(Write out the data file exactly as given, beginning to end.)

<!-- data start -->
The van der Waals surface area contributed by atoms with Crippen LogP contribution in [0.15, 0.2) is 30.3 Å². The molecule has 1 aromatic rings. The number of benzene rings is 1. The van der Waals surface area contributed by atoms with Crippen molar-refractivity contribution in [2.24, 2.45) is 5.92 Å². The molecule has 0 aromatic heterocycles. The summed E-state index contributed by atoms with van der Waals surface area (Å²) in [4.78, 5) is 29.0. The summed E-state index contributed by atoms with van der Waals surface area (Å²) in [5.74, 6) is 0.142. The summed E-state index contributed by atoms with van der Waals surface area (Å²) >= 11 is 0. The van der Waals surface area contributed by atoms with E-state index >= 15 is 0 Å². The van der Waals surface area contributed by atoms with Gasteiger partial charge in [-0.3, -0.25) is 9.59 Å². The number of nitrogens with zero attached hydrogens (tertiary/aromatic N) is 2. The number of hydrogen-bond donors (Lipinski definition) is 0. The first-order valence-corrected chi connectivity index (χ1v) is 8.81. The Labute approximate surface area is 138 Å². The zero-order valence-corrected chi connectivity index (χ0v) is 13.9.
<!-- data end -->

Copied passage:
The van der Waals surface area contributed by atoms with Crippen LogP contribution in [0.15, 0.2) is 30.3 Å². The molecule has 1 aromatic rings. The number of benzene rings is 1. The van der Waals surface area contributed by atoms with Crippen molar-refractivity contribution in [2.24, 2.45) is 5.92 Å². The molecule has 0 aromatic heterocycles. The summed E-state index contributed by atoms with van der Waals surface area (Å²) in [4.78, 5) is 29.0. The summed E-state index contributed by atoms with van der Waals surface area (Å²) in [5.74, 6) is 0.142. The summed E-state index contributed by atoms with van der Waals surface area (Å²) >= 11 is 0. The van der Waals surface area contributed by atoms with E-state index >= 15 is 0 Å². The van der Waals surface area contributed by atoms with Gasteiger partial charge in [-0.3, -0.25) is 9.59 Å². The number of nitrogens with zero attached hydrogens (tertiary/aromatic N) is 2. The number of hydrogen-bond donors (Lipinski definition) is 0. The first-order valence-corrected chi connectivity index (χ1v) is 8.81. The Labute approximate surface area is 138 Å². The zero-order valence-corrected chi connectivity index (χ0v) is 13.9.